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Down the rabbit hole

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  • William
    Shot for adulation, my man you have lost the path of conversation. I did not praise caeser I think that is your job. You can say what you wish about the guru.
    Message 1 of 171 , Jan 2, 2010
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      Shot for adulation, my man you have lost the path of conversation. I did not praise caeser I think that is your job. You can say what you wish about the guru. He would have looked charming in a blood soaked toga. Stabbing him on the wire would probably have been more safe, then again spent rounds must be accounted for.Et Tu Brute, Bill
    • Jim
      Hi Polly, You write: Philosophy, if it is not reflected in what people do, is more akin to armchair trivia. Socrates philosophy was to drink hemlock when
      Message 171 of 171 , Jan 28, 2010
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        Hi Polly,

        You write:

        "Philosophy, if it is not reflected in what people do, is more akin to armchair trivia. Socrates' philosophy was to drink hemlock when push came to shove; all conceptual thinking notwithstanding."

        Yes, I completely agree with your first sentence. I certainly try to act in line with my philosophical views which combine elements of virtue ethics with existentialism.

        Socrates certainly lived his philosophy. He drank the hemlock as he argued that it was the just thing to do, rather than save his skin by escaping the death sentence passed on him by the Athenian Justice System.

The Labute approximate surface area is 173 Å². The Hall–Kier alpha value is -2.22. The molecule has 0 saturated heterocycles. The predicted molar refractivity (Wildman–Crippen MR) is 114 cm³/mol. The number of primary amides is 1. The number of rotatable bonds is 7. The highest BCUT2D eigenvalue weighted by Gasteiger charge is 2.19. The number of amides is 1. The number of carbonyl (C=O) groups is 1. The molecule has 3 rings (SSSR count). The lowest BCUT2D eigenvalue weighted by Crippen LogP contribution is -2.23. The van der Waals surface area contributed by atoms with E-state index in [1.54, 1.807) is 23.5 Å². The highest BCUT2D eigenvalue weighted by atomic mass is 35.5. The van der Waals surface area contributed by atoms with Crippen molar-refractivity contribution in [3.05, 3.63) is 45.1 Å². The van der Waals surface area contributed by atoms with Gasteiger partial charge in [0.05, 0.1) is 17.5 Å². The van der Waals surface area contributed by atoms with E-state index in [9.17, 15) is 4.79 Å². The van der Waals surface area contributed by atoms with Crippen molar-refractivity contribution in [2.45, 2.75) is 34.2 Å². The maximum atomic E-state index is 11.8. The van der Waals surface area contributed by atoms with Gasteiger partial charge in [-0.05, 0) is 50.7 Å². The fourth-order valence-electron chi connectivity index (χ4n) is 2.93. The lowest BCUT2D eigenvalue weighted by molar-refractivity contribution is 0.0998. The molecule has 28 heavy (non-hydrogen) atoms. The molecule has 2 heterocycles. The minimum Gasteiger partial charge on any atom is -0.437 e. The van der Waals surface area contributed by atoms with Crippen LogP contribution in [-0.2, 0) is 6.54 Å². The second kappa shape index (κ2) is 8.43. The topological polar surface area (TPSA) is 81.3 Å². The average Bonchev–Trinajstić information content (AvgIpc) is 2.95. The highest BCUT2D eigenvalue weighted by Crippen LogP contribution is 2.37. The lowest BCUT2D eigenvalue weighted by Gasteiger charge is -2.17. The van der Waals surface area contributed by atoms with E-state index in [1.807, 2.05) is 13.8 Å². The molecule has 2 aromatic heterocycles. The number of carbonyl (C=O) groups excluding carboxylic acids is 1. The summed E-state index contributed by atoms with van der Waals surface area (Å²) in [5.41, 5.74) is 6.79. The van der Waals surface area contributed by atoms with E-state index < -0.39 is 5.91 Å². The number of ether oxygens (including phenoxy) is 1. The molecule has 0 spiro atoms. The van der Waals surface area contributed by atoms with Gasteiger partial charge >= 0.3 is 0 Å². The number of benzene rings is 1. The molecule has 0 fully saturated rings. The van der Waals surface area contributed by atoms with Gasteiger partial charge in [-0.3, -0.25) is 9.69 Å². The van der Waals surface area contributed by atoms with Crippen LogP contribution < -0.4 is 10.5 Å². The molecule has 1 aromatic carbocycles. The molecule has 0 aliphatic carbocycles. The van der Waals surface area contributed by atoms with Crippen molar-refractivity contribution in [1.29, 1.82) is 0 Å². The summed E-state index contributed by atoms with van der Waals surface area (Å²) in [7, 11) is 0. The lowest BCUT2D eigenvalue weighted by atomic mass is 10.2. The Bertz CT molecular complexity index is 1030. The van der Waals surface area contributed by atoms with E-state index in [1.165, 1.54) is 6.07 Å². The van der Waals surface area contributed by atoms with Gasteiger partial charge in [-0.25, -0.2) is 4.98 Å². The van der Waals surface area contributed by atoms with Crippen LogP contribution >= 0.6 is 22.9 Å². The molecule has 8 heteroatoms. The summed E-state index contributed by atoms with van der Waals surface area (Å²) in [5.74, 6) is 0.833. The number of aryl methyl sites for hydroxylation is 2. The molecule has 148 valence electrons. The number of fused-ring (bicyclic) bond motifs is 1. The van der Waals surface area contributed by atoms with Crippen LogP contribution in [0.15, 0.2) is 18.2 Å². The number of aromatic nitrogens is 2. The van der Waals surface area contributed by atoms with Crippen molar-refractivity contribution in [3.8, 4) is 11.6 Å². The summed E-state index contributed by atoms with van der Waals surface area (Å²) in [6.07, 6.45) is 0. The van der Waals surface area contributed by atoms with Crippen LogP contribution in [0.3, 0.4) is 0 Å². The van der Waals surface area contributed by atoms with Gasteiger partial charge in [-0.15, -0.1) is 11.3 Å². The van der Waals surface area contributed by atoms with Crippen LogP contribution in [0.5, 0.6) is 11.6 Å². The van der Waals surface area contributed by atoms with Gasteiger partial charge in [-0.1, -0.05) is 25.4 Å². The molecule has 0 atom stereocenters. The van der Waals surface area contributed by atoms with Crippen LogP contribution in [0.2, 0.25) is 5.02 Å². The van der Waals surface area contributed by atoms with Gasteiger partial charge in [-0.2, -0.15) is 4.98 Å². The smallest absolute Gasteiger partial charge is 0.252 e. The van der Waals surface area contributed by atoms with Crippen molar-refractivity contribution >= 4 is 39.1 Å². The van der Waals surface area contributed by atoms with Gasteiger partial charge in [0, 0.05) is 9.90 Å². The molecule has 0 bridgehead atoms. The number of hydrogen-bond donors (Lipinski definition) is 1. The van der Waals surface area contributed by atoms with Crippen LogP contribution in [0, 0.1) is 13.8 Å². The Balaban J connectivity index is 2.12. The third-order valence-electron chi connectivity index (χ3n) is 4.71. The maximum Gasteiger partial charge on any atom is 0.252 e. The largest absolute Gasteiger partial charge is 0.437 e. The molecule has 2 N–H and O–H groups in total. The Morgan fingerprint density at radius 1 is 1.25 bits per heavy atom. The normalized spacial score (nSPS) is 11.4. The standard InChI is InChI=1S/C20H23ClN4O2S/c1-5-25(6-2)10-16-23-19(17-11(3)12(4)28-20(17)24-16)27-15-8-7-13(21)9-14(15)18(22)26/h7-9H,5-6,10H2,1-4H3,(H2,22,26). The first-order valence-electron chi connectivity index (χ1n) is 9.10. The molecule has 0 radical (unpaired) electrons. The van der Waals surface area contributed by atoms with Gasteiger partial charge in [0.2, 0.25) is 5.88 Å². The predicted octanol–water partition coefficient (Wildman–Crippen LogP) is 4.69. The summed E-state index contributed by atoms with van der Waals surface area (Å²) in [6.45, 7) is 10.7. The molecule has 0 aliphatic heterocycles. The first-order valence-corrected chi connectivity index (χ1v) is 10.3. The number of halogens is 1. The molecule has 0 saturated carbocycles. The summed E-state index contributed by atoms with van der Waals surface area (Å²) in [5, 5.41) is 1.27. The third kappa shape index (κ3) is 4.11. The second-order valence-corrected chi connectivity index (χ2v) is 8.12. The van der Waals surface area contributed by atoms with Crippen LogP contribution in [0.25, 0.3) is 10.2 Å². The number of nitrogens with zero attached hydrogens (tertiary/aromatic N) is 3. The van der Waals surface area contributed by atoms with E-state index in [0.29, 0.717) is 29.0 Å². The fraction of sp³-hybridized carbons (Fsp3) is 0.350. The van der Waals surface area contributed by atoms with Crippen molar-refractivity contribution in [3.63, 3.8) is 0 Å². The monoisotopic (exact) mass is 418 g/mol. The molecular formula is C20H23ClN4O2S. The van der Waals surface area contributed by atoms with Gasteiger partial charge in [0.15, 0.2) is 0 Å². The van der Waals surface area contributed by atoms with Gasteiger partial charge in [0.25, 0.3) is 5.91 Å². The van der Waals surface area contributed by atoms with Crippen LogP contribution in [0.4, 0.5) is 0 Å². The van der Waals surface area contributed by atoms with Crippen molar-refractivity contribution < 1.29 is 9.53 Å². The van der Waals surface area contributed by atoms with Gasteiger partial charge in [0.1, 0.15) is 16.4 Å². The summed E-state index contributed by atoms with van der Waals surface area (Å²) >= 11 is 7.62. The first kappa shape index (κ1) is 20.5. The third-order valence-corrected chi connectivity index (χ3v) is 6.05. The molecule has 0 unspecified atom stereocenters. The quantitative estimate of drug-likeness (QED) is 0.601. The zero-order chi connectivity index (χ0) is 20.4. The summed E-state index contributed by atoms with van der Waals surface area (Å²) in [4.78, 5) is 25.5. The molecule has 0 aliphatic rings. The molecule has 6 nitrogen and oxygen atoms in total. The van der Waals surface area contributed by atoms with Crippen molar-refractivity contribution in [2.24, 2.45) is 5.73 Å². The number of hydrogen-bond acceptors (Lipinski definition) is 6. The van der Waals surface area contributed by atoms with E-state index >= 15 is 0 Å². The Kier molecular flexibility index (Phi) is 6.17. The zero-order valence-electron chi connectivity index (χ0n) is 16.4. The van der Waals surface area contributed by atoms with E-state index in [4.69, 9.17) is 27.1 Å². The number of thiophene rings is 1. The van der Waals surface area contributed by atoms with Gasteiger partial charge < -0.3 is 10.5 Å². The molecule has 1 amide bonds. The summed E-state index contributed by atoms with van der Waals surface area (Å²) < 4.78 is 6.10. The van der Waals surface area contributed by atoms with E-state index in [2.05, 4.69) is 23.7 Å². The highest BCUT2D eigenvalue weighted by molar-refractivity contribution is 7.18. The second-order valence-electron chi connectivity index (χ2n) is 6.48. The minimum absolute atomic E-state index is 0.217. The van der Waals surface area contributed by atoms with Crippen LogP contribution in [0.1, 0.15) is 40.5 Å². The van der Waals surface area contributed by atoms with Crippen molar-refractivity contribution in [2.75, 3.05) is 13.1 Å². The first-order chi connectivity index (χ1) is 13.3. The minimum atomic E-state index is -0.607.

Unlike you, I have a very high opinion of Socrates who was courageous enough to speak out and act as he felt he should, even when it was dangerous for him to do so.

        In my last post to you, I wrote:

        "I am interested in the sort of questions Socrates asked. I am primarily interested in the two questions: "What am I?" and "How should I live?" I am certainly not interested in the question "What is a question?".

        You replied:

        "That's fine, of course. It does however mean you will not be able to come anywhere near Descartes or his method of doubt, or proceed beyond him. Or in other words, you are rather fond of your ideal, a priori world, and you fully intend to cling to it for dear life."

        I am not sure why you say that I have an "ideal, a priori world, and … fully intend to cling to it for dear life." My ethical views are a posteriori, as they are based on my experience of what actions and attitudes cause human beings either benefit or harm.

        I am not sure what "a priori" beliefs you are thinking of.

        You suggest that to be consistent with my own outlook, I need to put some time and effort investigating the question "What is a question?"

        However, I think if I did spend time studying this question, I would be guilty of the "armchair trivia" you rightly criticise above. Further, I have already said that I know what a question is. Why should I spend time and effort examining a phenomenon I already fully understand?

        Philosophy, in my view, is all about starting off with the things one knows, and trying to learn significant things one does not know, all the while applying one's knowledge in one's actions in the world.

        As I say above, I am not aware of clinging to unexamined attitudes and beliefs "for dear life", but if you and others think I am guilty of that so be it.

        It seems to me that you do not favour asking philosophical questions, nor trying to provide philosophical answers. Such conceptual activity only prevents the person from gaining uncluttered access to the real.

        You criticise Socrates, but surely you must criticise all philosophers (including all existentialists) for promoting the very thing you think is most harmful to human beings – conceptual thinking.

        Jim
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